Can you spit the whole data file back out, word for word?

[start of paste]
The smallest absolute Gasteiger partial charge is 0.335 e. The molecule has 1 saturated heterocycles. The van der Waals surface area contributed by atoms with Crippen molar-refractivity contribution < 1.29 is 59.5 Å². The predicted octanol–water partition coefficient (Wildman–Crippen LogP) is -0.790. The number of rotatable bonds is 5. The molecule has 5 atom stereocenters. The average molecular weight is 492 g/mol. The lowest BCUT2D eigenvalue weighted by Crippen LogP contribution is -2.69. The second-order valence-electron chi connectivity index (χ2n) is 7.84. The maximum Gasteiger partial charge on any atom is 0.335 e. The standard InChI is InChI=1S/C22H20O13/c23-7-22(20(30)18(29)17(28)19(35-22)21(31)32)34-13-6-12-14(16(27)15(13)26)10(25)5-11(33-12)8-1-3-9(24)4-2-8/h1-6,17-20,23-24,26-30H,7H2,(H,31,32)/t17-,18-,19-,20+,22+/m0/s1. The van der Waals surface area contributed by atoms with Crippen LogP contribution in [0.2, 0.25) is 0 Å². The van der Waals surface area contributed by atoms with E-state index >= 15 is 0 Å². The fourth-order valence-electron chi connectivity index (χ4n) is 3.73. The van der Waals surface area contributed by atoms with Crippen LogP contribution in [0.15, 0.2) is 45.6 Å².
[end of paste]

The smallest absolute Gasteiger partial charge is 0.335 e. The molecule has 1 saturated heterocycles. The van der Waals surface area contributed by atoms with Crippen molar-refractivity contribution < 1.29 is 59.5 Å². The predicted octanol–water partition coefficient (Wildman–Crippen LogP) is -0.790. The number of rotatable bonds is 5. The molecule has 5 atom stereocenters. The average molecular weight is 492 g/mol. The lowest BCUT2D eigenvalue weighted by Crippen LogP contribution is -2.69. The second-order valence-electron chi connectivity index (χ2n) is 7.84. The maximum Gasteiger partial charge on any atom is 0.335 e. The standard InChI is InChI=1S/C22H20O13/c23-7-22(20(30)18(29)17(28)19(35-22)21(31)32)34-13-6-12-14(16(27)15(13)26)10(25)5-11(33-12)8-1-3-9(24)4-2-8/h1-6,17-20,23-24,26-30H,7H2,(H,31,32)/t17-,18-,19-,20+,22+/m0/s1. The van der Waals surface area contributed by atoms with Crippen LogP contribution in [0.2, 0.25) is 0 Å². The van der Waals surface area contributed by atoms with E-state index >= 15 is 0 Å². The fourth-order valence-electron chi connectivity index (χ4n) is 3.73. The van der Waals surface area contributed by atoms with Crippen LogP contribution in [0.15, 0.2) is 45.6 Å².